Kiad moved to Australia from Kuwait in 2012 and worked as a security guard. Al-Kutobi arrived in the country from Iraq as a refugee and became a citizen in 2013.
The pair worked together as removalists at the time of the offence, which is believed to have been in retaliation for the illegal invasion, occupation and suppression of Muslim countries and people in countries like Iraq and Afghanistan.
Indefinite detention for convicted terrorists
However, under federal legislation which was passed by parliament on December 1, convicted terrorists, like Al-Kutobi and Kiad, can be held in prison for years after completing their sentences if a court believes they continue to pose a significant threat to the community.
Under the Criminal Code Amendment (High Risk Terrorist Offenders) Bill 2016, a court can order that convicted terrorists be held for up to three years after their sentences have expired. After that period, a court can extend their sentence again, and there’s no limit to the number of extensions.
The law requires an extension application to be made 12 months before an inmate’s sentence has expired, rather six months as originally proposed in July, when prime minister Turnbull announced the new legislation.
Back then, the PM said the proposal was in response to the Orlando night club shootings, the Bastille Day truck attack in Nice, along with multiple counter-terrorism operations that have occurred in Australian since September 2014, when the nation’s terror alert was lifted to high.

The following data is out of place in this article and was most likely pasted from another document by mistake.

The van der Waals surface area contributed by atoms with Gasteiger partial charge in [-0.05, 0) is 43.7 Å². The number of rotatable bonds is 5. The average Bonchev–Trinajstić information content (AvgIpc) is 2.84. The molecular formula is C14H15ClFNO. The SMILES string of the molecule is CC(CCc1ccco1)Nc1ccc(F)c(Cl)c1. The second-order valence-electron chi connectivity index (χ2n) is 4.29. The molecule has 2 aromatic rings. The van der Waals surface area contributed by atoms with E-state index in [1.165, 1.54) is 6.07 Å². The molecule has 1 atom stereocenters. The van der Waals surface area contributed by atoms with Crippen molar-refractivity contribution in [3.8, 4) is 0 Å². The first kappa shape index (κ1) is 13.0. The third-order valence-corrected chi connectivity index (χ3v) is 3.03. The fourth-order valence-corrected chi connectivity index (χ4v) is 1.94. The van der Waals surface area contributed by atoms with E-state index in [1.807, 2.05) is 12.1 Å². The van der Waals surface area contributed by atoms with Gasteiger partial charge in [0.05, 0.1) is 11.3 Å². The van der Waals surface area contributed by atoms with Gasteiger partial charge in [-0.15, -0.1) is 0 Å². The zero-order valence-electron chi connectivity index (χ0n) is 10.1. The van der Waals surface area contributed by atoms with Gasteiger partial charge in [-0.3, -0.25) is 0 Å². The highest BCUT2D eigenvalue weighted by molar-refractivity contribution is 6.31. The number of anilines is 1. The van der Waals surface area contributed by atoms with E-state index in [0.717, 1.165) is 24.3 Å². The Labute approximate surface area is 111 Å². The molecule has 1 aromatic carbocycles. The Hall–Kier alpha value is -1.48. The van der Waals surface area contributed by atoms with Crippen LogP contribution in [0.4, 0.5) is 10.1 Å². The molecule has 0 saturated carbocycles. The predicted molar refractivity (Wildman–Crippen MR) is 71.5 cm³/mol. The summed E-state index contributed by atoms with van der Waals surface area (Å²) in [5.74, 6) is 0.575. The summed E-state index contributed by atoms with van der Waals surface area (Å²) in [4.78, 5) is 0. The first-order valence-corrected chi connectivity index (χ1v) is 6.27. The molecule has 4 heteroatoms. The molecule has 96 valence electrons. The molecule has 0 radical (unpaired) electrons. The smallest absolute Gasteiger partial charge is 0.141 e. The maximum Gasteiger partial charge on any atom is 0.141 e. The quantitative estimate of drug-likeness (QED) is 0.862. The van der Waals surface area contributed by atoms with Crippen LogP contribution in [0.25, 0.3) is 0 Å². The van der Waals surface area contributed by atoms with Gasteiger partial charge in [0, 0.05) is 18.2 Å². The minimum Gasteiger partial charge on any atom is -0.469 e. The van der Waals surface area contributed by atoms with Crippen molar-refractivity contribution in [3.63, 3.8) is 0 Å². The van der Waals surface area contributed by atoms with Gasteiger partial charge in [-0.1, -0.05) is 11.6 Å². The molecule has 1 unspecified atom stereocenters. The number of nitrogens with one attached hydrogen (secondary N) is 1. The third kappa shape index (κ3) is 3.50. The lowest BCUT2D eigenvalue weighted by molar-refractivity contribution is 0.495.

The bill was opposed by the Greens and Liberal Democrat David Leyonhjelm. “We should not be able to effectively impose life imprisonment on someone who was not originally sentenced to life imprisonment,” Leyonhjelm said in parliament.
Australian justice minister Michael Keenan said the bill strengthens the ability of security agencies to detain a person if they haven’t been ‘rehabilitated’. He outlined that, since September 2014, 55 people have been charged as a result of 24 counter-terrorism operations in the country.
A suite of new terrorism laws
The High Risk Offenders Bill was passed just a week after federal parliament passed the Counter-Terrorism Legislation Amendment Bill (No. 1) 2016. This bill allows police to place a control order on a child as young as 14 if they’re suspected of being involved in or planning a terrorist act.
The Law Council of Australia welcomed key amendments that had been made to this legislation. These included a system of special advocates that can participate during control order proceedings, that a young person has a right to legal representation during such proceedings and clarifying that parents and guardians of a child must be notified of a control order application. However, the Council remains critical of the legislation as a whole, as it undermines the presumption of innocence and lack procedural fairness.
Calls for a new INSLM
Council president Stuart Clark is calling on the government to urgently appoint a new Independent National Security Legislation Monitor (INSLM).
The INSLM independently reviews the effectiveness and implications of counter-terrorism and national security legislation. This includes making sure legislation safeguards the rights of individuals.
The last INSLM Roger Gyles QC resigned on October 31 this year.